17.........The Me.109 was compared with a Spitfire LF.IX for speed and all-round manoeuvrability at heights up to 25,000 feet. Up to 16,000 feet the Spitfire holds a slight advantage when using 18 lb. boost, from 16,000 to 20,000 feet the Me.109 gains slightly in speed, and at heights above 20,000 feet the Spitfire again leads in speed to the extent of approximately 7 m.p.h. When 25 lbs.boost is employed in the Spitfire it is about 25 m.p.h. faster at heights below 15,000 feet and 7 m.p.h. faster at heights in excess of 15,000 feet.

18.........The climb of the Spitfire is superior to that of the Me.109 at all heights. It has a particularly marked advantage below 13,000 feet using 18 lbs.boost, and this is naturally more pronounced when using 25 lbs. boost. When both aircraft are pulled up into a climb from a dive, the performance is almost identical, but when climbing speed is reached the Spitfire slowly pulls away.

19.........Comparitive dives between the two aircraft have shown that the Me.109 can leave the Spitfire without any difficulty.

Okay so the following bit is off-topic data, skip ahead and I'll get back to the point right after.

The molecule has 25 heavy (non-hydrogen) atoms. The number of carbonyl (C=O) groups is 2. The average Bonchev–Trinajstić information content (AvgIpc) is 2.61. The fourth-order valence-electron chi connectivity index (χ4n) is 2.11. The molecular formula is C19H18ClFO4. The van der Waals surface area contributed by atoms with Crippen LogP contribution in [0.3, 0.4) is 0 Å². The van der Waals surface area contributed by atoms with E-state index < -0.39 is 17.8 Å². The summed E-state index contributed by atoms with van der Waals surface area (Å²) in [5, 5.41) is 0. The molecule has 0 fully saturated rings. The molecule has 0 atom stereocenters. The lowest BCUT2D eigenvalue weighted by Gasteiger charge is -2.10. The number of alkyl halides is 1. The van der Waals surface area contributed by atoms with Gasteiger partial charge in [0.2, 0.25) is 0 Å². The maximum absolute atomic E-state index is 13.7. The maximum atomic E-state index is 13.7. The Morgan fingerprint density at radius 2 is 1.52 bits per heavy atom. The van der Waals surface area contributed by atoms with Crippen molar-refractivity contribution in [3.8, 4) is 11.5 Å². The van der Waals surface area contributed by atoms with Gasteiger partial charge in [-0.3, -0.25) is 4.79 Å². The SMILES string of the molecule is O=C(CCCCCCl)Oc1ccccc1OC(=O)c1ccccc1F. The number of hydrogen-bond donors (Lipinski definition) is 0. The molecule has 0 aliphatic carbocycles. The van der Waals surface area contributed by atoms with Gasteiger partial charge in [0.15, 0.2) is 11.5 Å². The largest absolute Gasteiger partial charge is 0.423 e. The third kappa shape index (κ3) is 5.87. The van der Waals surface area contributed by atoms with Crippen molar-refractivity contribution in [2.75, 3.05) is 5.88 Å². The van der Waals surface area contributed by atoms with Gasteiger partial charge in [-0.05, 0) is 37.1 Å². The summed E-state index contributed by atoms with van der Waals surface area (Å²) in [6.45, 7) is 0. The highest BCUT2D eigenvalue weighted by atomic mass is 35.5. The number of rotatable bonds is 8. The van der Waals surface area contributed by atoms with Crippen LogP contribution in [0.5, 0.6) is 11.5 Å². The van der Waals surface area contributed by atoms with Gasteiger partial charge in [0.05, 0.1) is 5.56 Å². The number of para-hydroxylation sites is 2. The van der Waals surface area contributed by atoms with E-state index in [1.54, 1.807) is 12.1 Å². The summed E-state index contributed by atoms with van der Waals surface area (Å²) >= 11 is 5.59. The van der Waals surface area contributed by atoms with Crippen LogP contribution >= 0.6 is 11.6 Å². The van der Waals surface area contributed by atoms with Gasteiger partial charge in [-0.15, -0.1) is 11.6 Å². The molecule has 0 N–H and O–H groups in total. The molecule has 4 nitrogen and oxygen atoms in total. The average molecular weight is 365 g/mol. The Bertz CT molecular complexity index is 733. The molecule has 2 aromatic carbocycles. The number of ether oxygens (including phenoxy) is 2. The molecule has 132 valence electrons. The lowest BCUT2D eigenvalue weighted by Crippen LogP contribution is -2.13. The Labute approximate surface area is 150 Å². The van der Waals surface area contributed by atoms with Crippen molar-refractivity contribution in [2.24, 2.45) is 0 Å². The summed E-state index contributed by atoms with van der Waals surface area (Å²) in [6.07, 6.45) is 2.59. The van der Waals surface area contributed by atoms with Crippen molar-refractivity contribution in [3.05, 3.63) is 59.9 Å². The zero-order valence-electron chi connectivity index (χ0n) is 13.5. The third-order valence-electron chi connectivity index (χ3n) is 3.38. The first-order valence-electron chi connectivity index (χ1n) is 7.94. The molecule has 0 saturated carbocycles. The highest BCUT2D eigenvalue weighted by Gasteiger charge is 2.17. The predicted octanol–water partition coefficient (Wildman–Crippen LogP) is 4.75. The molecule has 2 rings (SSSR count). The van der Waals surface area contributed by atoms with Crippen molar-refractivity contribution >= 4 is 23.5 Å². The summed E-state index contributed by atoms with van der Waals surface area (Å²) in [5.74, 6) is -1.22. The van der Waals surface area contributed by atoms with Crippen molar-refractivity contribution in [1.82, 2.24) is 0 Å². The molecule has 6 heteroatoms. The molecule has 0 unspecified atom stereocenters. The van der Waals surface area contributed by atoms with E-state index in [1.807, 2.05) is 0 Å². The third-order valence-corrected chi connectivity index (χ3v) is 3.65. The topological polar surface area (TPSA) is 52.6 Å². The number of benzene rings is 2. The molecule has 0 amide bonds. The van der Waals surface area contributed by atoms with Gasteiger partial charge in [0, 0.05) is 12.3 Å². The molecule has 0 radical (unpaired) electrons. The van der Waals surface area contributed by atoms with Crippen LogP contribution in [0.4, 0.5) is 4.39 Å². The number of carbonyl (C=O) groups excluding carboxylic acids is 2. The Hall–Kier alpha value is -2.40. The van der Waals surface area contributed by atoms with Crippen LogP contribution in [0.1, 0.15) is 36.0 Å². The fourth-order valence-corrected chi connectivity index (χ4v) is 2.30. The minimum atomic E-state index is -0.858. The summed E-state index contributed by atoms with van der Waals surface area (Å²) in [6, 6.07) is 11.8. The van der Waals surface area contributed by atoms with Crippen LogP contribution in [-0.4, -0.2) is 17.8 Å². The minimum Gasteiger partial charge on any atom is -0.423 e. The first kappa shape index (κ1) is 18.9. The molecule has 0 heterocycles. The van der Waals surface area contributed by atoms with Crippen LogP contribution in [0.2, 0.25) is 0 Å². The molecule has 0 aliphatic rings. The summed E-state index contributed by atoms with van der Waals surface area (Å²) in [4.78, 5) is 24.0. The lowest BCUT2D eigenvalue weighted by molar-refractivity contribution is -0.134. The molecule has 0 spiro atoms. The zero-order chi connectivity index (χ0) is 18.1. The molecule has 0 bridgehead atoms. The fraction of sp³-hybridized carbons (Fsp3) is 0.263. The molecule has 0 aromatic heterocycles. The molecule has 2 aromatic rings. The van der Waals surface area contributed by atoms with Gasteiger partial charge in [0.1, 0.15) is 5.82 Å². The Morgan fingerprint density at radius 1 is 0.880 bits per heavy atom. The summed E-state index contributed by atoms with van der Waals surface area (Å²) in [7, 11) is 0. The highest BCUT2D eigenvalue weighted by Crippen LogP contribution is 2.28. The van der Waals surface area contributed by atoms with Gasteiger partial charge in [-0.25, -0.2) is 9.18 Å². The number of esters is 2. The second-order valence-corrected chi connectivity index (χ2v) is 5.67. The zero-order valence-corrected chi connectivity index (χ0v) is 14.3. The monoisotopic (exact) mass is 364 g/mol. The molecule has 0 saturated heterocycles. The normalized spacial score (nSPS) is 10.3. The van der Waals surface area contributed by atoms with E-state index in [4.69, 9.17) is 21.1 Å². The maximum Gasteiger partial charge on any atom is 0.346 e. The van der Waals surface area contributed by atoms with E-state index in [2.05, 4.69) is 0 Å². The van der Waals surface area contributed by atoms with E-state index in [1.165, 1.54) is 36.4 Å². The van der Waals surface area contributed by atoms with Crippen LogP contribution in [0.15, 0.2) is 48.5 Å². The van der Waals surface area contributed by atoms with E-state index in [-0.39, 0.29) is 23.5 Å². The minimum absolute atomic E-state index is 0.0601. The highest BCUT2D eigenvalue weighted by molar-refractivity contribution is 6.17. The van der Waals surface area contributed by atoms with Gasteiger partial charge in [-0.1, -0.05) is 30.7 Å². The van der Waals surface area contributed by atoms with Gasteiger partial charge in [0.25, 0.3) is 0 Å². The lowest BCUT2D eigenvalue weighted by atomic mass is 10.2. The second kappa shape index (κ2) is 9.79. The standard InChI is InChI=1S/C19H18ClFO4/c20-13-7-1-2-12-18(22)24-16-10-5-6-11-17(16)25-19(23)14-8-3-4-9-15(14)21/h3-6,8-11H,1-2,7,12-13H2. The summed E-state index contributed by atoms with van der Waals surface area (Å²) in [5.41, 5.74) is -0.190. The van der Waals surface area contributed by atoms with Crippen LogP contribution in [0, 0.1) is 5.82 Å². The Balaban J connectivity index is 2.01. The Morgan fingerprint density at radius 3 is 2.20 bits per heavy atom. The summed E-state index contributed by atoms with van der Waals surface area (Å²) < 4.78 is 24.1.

Turning circle
20.........The manoeuvrability of the Spitfire IX in this respect is greatly superior to that of the Me.109 and it easily out-turns the Me.109 in either direction at all speeds.

Rate of Roll
21.........Here again the Spitfire has a marked advantage at all speeds.

22.........The Me.109G has an inferior performance to the Spitfire in all respects with the exception of acceleration in a dive and the slight advantage in speed which it possesses at heights between 16,000 and 20,000 feet.

Note: Only that section of the report pertaining to the Spitfire IX is reproduced here.

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